Shares of struggling pharmacy retail operator Rite Aid (NYSE:RAD) have sprung back to life in a big way over the past few months, as investors are growing more optimistic on the company’s turnaround plans, but RAD stock still has some hurdles to clear.
Specifically, Rite Aid reported blowout third-quarter numbers in late December that included positive revenue growth for the first time in a year, and profit margin expansion for the first time in several years.
Investors extrapolated from the uniquely positive results that new management’s turnaround initiatives are starting to take hold. RAD stock nearly tripled from $8 to over $20 in just a few days.
But, when it comes to this big rally in Rite Aid stock, I’d tread carefully.
Although Rite Aid’s third-quarter numbers were better than usual, they still weren’t good. Revenues and margins barely rose. And, while management is doing the right things to stabilize sales and margins, the company is cash-strapped. Further changes will be executed with limited resources. That’s not a recipe for success, especially when competitors CVS (NYSE:CVS) and Walgreens (NASDAQ:WBA) have far more resources.
It’s also concerning that CVS appears to be firing on all cylinders with its new HealthHUBs. That presumably means CVS is stealing traffic from Rite Aid. At the same time, it’s concerning that Rite Aid stock trades at 50-times next year’s earnings estimates. That’s a huge multiple for a struggling pharmacy retail stock.
In other words, a lot of turnaround hope is priced into shares, and I’m not sure all that hope is warranted.
Rite Aid Still Has Problems
Rite Aid’s problems didn’t just disappear because the company reported positive revenue growth and margin expansion in its third-quarter earnings report.
Sure, the new management team is doing everything they should be doing, which is changing the company from head-to-toe. They are revamping stores, overhauling the company’s digital operations, expanding omnichannel capabilities, improving pharmacist-client relations, and expanding an in-store-pickup partnership with Amazon (NASDAQ:AMZN). These changes are working.
But, even with all those changes, revenues rose just 0.2% year-over-year, while profit margins expanded less than 30 basis points. Next quarter, revenues are expected to rise by more than 1%. But, profit margins are expected to compress.
And that’s the big problem with Rite Aid. For years, this company has slid into retail pharmacy irrelevancy. In order to spring back into relevancy and drive positive revenue growth, the company is going to have to make some big changes and investments.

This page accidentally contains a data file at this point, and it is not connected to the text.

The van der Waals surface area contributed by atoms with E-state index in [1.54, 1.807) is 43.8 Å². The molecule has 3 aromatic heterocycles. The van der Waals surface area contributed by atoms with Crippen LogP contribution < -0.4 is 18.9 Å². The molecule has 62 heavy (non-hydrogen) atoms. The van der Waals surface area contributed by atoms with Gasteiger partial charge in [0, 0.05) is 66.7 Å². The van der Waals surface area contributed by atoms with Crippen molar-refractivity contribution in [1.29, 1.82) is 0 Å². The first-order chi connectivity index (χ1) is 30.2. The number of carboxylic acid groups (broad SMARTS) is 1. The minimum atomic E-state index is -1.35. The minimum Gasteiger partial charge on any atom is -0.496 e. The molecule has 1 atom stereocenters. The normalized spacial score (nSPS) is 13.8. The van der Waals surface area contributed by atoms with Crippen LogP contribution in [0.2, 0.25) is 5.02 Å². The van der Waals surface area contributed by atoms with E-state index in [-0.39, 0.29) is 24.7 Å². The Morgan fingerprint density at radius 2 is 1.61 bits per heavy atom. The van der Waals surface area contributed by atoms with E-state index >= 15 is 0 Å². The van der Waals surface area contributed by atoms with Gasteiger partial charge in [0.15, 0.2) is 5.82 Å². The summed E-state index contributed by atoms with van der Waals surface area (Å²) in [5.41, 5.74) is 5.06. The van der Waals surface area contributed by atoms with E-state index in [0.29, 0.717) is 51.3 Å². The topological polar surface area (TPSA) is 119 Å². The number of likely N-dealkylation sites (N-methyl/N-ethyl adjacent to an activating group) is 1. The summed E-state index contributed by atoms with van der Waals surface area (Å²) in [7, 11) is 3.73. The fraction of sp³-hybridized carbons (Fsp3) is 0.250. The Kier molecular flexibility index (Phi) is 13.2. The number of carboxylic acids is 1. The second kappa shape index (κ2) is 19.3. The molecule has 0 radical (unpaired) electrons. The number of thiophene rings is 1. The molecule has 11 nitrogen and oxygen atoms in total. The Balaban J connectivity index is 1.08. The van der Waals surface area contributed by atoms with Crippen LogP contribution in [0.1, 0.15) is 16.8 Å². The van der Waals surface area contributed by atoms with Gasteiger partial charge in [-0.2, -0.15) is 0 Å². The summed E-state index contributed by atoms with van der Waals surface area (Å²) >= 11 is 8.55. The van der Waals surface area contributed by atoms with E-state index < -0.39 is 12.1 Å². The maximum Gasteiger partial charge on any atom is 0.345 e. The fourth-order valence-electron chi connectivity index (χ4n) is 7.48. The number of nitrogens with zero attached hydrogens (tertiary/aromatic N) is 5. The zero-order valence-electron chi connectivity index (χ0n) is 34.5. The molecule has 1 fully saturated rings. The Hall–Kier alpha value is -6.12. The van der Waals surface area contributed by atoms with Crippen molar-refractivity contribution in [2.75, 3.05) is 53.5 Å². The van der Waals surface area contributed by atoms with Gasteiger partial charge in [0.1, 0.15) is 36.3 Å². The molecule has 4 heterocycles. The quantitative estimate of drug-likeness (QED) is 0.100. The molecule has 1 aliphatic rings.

That requires a lot of cash, which Rite Aid doesn’t have much of (only $290 million in cash on the balance sheet, with negative cash flows over the past 12 months). It also requires an increase in opex, which means Rite Aid’s margins will likely go back to falling over the next few quarters.
So, going forward, Rite Aid is going to have to cut into its already cash-strapped balance sheet and pull down its already low-profit margins. There’s no guarantee that these changes will drive positive sales growth. And, any sales growth they do drive, will likely be very mild.
Big picture — this is a slow turnaround on unsure footing. But, you would never guess that by looking at Rite Aid stock.
Rite Aid Stock Is Expensive
According to Wall Street consensus estimates, Rite Aid projects to do about 28 cents in earnings per share in fiscal 2021 (calendar 2020). Rite Aid stock presently trades hands at $13.50. That means this stock is trading at nearly 50-times next year’s earnings estimates.
That’s a huge multiple. According to Yardeni Research, drug retail stocks normally trade around 9-times forward earnings. Clearly, a lot of optimism regarding management’s ability to turn this sinking ship around is priced into the stock.
That optimism appears misplaced. This turnaround is moving at a snail’s pace. It’s fueled by big investments, yet management doesn’t have enough resources to keep funding big investments. Competitors have a ton of momentum right now, and much deeper pockets to accelerate that momentum. Margin headwinds are projected to stick around for at least the next few quarters.
Overall, this doesn’t feel like a stock that should be trading at 50-times next year’s earnings estimates. So, from a valuation perspective alone, I’d caution against chasing the recent rally in Rite Aid stock.
Bottom Line on RAD Stock
Things are getting better at Rite Aid. But not that much better. This is a specialty pharmacy retailer that should be able to stabilize sales and margins over the next few years. But, what’s priced into the stock at this point in time is so much more than that, and that makes shares unnecessarily risky at current levels.
As of this writing, Luke Lango did not hold a position in any of the aforementioned securities.